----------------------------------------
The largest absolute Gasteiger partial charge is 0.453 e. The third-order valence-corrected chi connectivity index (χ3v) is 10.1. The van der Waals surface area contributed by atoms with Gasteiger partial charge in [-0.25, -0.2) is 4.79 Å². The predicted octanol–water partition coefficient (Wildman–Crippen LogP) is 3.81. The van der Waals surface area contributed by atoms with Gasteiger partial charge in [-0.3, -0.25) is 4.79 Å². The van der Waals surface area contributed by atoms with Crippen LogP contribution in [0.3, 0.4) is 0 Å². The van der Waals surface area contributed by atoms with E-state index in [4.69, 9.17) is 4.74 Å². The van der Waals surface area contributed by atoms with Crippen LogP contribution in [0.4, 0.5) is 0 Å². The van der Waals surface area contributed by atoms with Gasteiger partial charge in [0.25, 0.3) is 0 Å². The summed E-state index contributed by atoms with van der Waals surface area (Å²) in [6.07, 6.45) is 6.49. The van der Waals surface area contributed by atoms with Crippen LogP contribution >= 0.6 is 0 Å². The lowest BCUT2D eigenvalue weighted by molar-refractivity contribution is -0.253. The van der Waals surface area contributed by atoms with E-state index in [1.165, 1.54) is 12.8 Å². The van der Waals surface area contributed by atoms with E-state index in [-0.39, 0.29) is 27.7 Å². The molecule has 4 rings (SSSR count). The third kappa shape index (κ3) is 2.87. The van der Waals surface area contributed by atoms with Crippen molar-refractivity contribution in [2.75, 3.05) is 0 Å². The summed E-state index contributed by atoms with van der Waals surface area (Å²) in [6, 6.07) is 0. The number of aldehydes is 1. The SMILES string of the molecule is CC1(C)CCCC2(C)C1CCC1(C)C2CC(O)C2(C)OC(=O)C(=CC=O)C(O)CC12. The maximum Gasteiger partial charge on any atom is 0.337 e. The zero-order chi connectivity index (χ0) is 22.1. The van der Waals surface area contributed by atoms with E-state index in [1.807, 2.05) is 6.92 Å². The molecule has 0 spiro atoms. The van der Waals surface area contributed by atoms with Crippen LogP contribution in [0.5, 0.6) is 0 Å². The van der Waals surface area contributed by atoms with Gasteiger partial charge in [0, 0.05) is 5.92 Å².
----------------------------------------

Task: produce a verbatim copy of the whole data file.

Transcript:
The largest absolute Gasteiger partial charge is 0.453 e. The third-order valence-corrected chi connectivity index (χ3v) is 10.1. The van der Waals surface area contributed by atoms with Gasteiger partial charge in [-0.25, -0.2) is 4.79 Å². The predicted octanol–water partition coefficient (Wildman–Crippen LogP) is 3.81. The van der Waals surface area contributed by atoms with Gasteiger partial charge in [-0.3, -0.25) is 4.79 Å². The van der Waals surface area contributed by atoms with Crippen LogP contribution in [0.3, 0.4) is 0 Å². The van der Waals surface area contributed by atoms with E-state index in [4.69, 9.17) is 4.74 Å². The van der Waals surface area contributed by atoms with Crippen LogP contribution in [0.4, 0.5) is 0 Å². The van der Waals surface area contributed by atoms with Gasteiger partial charge in [0.25, 0.3) is 0 Å². The summed E-state index contributed by atoms with van der Waals surface area (Å²) in [6.07, 6.45) is 6.49. The van der Waals surface area contributed by atoms with Crippen LogP contribution >= 0.6 is 0 Å². The lowest BCUT2D eigenvalue weighted by molar-refractivity contribution is -0.253. The van der Waals surface area contributed by atoms with E-state index in [1.165, 1.54) is 12.8 Å². The van der Waals surface area contributed by atoms with E-state index in [-0.39, 0.29) is 27.7 Å². The molecule has 4 rings (SSSR count). The third kappa shape index (κ3) is 2.87. The van der Waals surface area contributed by atoms with Crippen molar-refractivity contribution in [2.75, 3.05) is 0 Å². The summed E-state index contributed by atoms with van der Waals surface area (Å²) in [6, 6.07) is 0. The number of aldehydes is 1. The SMILES string of the molecule is CC1(C)CCCC2(C)C1CCC1(C)C2CC(O)C2(C)OC(=O)C(=CC=O)C(O)CC12. The maximum Gasteiger partial charge on any atom is 0.337 e. The zero-order chi connectivity index (χ0) is 22.1. The van der Waals surface area contributed by atoms with E-state index in [1.807, 2.05) is 6.92 Å². The molecule has 0 spiro atoms. The van der Waals surface area contributed by atoms with Crippen LogP contribution in [0.5, 0.6) is 0 Å². The van der Waals surface area contributed by atoms with Gasteiger partial charge in [0, 0.05) is 5.92 Å².